The counsel looks as if he had never seen the witness before. Referring to his brief, apparently for information, he says --
"Your name, I think, sir, is Mulligan?"
"It is," replies Mr. Mulligan, with an evident desire for frankness and fair play.
"You are an alderman, I think, of the city of -- -- -," rejoins the counsel, determined, in the interests of his clients, that their witnesses shall speak with the authority of the offices they hold.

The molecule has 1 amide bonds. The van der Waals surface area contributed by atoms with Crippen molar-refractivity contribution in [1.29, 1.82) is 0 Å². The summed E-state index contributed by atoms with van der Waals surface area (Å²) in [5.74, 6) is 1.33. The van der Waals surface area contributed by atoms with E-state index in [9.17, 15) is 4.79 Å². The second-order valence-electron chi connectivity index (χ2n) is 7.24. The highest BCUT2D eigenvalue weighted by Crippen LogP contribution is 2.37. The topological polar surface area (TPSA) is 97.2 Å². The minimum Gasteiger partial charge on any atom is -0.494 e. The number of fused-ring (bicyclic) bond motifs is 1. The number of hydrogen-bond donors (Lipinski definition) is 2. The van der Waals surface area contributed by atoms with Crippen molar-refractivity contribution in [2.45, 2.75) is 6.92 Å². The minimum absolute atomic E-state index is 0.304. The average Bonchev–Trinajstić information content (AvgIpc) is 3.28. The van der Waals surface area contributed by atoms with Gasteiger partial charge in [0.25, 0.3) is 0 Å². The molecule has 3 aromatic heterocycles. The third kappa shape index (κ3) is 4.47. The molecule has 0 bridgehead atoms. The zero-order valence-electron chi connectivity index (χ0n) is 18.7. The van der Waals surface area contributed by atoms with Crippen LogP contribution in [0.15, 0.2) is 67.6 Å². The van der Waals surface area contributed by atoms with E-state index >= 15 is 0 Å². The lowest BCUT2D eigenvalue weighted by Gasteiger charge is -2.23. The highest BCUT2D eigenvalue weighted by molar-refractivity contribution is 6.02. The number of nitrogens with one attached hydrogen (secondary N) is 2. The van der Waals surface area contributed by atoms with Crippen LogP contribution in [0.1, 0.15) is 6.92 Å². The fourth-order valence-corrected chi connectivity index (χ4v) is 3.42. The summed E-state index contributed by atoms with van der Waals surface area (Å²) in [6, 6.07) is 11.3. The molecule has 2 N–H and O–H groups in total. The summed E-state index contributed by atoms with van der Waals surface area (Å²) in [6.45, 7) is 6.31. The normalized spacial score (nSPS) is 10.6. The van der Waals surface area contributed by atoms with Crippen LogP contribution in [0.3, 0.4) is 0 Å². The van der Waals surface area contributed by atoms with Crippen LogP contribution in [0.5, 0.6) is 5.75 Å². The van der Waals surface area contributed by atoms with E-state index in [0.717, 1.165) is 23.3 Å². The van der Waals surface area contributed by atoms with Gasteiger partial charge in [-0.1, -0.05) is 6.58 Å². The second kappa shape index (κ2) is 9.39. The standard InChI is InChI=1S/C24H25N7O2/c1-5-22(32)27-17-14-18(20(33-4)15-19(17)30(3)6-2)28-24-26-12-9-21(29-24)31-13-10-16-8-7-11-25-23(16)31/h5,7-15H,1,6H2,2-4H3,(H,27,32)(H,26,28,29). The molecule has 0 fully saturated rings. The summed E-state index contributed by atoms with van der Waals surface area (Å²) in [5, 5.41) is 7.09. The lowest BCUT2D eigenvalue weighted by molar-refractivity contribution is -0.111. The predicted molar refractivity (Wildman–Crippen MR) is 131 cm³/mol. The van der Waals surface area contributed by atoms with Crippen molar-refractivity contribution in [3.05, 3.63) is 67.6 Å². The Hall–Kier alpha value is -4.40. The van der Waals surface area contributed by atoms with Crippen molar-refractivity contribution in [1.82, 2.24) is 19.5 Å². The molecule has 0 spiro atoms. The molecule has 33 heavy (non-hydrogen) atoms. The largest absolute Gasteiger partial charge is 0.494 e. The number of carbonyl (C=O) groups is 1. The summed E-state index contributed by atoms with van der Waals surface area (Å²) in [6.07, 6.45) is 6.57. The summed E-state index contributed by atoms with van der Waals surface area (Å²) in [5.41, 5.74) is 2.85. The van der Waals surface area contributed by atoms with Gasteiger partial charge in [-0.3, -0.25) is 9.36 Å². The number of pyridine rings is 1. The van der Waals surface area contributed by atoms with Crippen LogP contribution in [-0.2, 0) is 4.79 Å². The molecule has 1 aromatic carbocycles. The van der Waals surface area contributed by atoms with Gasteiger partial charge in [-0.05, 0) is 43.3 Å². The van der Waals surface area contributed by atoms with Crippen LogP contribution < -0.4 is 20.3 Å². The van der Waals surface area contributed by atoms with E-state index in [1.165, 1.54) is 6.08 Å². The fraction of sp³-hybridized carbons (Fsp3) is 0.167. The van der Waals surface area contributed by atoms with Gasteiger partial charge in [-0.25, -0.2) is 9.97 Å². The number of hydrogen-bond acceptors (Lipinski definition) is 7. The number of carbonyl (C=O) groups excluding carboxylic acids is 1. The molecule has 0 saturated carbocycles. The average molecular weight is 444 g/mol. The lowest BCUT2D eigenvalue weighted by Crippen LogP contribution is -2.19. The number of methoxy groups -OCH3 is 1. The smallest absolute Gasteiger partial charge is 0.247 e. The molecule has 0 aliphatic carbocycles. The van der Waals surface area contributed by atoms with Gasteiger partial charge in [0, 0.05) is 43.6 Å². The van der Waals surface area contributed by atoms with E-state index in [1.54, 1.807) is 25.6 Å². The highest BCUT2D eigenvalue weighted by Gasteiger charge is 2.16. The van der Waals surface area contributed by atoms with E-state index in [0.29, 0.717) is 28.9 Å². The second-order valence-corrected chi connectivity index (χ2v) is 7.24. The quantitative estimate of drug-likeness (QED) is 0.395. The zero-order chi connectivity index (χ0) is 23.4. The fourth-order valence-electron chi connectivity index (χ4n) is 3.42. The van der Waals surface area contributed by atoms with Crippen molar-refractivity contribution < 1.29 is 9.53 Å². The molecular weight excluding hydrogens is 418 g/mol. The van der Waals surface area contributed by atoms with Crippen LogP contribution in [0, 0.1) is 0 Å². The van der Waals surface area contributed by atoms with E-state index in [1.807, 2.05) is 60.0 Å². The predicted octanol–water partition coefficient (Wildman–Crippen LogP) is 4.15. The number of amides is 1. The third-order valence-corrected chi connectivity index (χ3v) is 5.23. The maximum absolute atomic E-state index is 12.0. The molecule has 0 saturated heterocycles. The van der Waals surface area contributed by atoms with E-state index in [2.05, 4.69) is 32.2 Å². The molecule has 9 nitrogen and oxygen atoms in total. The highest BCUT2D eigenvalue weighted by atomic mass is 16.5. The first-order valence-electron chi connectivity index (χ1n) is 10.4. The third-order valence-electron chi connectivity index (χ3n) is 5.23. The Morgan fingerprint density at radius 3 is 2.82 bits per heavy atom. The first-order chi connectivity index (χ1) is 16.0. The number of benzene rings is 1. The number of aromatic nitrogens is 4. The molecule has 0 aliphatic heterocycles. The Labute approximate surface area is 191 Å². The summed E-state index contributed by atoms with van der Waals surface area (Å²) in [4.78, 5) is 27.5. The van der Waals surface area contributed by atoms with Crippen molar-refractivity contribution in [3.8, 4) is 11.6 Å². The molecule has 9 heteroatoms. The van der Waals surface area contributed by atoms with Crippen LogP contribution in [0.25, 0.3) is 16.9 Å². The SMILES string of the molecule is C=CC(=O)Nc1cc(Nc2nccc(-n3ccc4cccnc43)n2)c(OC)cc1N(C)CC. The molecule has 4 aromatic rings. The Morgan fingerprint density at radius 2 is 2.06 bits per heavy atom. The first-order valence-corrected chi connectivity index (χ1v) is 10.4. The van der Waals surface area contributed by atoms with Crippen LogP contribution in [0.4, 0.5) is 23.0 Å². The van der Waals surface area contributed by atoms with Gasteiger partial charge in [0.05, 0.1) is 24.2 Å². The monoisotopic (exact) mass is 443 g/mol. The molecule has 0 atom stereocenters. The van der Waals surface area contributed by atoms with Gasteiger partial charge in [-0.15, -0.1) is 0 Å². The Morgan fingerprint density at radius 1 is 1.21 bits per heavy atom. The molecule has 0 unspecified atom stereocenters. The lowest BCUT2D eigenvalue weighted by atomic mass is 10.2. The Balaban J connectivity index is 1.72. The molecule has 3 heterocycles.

"I am," says the witness, taking upon himself, with Roman fortitude, the responsibility involved.
"Then, Mr. Mulligan," pursues the counsel, "I shall be obliged if you will tell the honourable committee" -- and so forth. Junior counsel, I notice, are generally particular in referring to the committee as the honourable committee, which is a deferential concession not strictly enjoined by etiquette. I suppose they think that it looks parliamentary; and perhaps it does.